A year ago Christmas day I received my provisional Thai Driver’s License. Provisional means it was only good for a year, so as Santa left for points west and Boxing Day dawned on Wat Arun, I was faced with another trip to the Department of Land Transport (DLT) to renew my license.
Many farang (foreigners) ask why I bother getting a license. While the vast majority probably are smart enough to leave the driving to others, untold numbers of farang drive about the Kingdom with nothing more than their International Driver’s License, or even less. I, however, wanted to make the effort to follow the law and have my license if I was going to continue taking on the traffic-choked byways of the City of Angels from behind the wheel.
Heading to the DLT on the last Monday of the year was not the wisest choice. I spent a half-hour orbiting the parking lot searching for a place to park. The chaos there – traffic going every which way, regardless of the painted stripes and arrows – was like a driving examination writ large, and nearly everyone seemed to be failing. Finally, as my bladder strongly suggested it might be best to abort the mission, a spot opened before me, one with blessed shade.
The process of getting a driver’s license at the DLT is more painless than you might expect. Even if I didn’t speak a fair amount of Thai, I would still have been able to work through the steps without the assistance of a native. The main counter on the second floor is staffed by friendly employees who review your documents and there is an English language list of what is required, should you be missing anything. Ad hoc photocopy vendors are in the hallway to take care of any last-minute copying needs so as long as you have all your documents with you, you will be in good shape.
Alas, I was ill-prepared and arrived at the DLT without a medical certificate stating that I was free from whatever diseases would prevent me from the safe operation of motor vehicles. Drat. A trip to my local hospital and a return to the DLT would consume the rest of the day. Cannily, I asked whether there was a clinic nearby. Certainly, replied the friendly staff member. Downstairs in the motorcycle department.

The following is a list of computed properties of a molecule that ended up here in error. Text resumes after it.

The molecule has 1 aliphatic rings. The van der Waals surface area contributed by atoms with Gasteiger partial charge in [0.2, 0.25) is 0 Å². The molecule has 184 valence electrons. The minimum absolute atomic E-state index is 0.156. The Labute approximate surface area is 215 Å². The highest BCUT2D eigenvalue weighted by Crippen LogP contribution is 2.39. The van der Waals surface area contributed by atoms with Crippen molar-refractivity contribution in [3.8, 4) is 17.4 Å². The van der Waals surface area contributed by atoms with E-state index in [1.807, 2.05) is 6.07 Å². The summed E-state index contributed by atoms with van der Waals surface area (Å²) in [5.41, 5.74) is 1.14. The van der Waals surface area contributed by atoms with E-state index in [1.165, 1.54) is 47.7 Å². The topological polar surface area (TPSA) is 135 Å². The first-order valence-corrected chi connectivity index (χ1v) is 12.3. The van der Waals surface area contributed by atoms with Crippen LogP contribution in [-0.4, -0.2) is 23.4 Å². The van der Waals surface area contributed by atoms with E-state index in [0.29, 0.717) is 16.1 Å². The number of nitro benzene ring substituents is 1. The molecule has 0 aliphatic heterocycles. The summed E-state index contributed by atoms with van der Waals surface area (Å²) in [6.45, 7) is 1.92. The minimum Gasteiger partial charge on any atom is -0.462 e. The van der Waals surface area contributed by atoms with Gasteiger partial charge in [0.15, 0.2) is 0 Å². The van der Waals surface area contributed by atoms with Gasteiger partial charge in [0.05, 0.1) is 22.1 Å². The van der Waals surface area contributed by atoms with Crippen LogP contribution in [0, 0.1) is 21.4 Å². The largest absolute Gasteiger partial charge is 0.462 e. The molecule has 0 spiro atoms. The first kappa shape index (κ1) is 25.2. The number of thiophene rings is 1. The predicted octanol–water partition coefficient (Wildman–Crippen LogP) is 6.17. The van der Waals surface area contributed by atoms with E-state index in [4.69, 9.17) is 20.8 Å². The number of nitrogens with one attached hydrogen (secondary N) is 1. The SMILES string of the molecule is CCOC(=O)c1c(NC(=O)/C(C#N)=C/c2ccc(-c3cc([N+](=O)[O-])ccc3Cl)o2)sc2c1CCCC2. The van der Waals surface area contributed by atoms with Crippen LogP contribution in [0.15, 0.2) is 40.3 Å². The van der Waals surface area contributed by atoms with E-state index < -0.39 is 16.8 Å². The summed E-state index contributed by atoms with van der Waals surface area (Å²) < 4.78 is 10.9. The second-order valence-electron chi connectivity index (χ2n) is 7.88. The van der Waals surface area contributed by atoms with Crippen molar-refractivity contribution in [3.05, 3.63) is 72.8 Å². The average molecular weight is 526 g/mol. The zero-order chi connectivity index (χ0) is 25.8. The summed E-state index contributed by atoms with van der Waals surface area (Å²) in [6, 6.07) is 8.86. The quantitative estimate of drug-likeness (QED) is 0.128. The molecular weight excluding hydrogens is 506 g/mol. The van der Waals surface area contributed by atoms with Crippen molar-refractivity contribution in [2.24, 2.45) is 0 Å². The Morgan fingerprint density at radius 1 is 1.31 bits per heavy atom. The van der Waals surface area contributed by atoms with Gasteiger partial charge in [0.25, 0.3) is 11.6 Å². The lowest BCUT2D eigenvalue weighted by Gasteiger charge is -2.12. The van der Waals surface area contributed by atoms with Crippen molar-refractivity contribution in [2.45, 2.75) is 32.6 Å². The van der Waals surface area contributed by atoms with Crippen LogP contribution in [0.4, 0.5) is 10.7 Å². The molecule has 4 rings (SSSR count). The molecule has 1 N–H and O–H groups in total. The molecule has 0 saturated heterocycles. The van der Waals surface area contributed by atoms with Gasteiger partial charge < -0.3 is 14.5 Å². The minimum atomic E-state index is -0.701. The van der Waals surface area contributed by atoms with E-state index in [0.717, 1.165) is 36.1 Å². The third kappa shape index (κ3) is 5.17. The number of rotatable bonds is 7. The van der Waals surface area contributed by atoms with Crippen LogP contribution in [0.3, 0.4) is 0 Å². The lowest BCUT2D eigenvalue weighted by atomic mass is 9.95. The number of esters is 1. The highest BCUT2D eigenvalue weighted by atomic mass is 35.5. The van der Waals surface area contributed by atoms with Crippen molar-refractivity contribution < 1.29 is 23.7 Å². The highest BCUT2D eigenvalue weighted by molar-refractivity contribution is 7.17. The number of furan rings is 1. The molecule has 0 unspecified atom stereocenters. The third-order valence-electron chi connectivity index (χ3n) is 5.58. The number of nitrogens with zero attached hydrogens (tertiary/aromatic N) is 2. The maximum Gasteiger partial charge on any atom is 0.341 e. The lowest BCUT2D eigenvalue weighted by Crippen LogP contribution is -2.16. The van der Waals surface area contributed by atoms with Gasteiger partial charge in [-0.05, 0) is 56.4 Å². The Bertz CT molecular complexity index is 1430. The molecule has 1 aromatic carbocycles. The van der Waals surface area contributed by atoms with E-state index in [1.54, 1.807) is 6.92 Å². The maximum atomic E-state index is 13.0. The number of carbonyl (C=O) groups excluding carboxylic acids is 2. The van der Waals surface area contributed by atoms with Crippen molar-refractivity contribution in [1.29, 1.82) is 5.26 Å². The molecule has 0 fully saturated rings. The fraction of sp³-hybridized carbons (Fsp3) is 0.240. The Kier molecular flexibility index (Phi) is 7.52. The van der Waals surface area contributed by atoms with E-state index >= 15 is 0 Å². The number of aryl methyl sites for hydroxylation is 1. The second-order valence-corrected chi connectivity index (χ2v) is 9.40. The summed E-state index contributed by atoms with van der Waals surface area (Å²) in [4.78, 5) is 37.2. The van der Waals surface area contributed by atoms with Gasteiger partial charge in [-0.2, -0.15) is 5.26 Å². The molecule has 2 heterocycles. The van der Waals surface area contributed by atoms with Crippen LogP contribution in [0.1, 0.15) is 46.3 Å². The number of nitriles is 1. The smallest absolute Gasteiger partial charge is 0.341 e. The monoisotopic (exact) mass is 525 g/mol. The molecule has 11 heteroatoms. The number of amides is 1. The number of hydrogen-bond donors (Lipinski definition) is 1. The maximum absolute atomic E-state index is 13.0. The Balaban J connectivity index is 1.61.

Or, at least that is what I understood. This tale illustrates how knowing not quite enough Thai can be a challenge. I went downstairs and read a sign that I thought said “medical inspections” but which, upon later reflection, must not have said that. Asking at what, in my vision of the world, was the medical inspections counter, another nice lady gracefully cleared up my confusion and explained that the nearest clinic was on the main street and to the left at the first traffic light.
Or, at least that is what I understood. As I traipsed the considerable distance back to Paholyothin Road, avoiding the drivers still participating in the parking lot-wide driving exam, I wondered whether I had misunderstood a second time. My confidence was boosted at the traffic light, though, when I made out the words “clinic” on a sign board and walked past a broken down photocopy machine and into the pale green interior of a small shop house.
Sure enough, for 100 baht a woman of unknown medical experience will listen to your breathing with a stethoscope and then sign a medical certificate clearing you to drive. No, I have no idea what she was checking but presumably she heard my heart beating. Have pulse, can drive.
Once I returned to Building Four, Floor Two of the DLT with the medical certificate in hand, the process was head-spinningly fast. While Thais have several dozen counters at which to be helped, we farang have two cubicles at the far end of the room that have been set aside for foreigners. Thais may find this unfair, but I figure it is just desserts for the double priced admission I have to pay at Calypso Cabaret, even though I’m a resident foreigner.
Within ten minutes of entering cubicle 18, I exited with my very own five-year Thai Driver’s License. After all the hassle of getting there, finding parking, and locating a clinic for a thorough medical examination, the actual bureaucratic process of filling out forms, taking a picture, and printing a new license took all of ten minutes.
As I pulled out of my still-shady parking space, I marveled at how easy it can sometimes be to do the right thing and follow all the steps required by the Thai government of farangs living and working here. And then just as my car reached the exit, two taxis ahead of me had a small fender-bender. The drivers exited their cars and spent several minutes arguing over the imperceptible damage to their vehicles, unaware of the line of blocked cars behind them growing longer. As the Skytrain glided by overhead, I put the car in park and snuck another look at my picture, grinning back from under the laminate of my new driver’s license.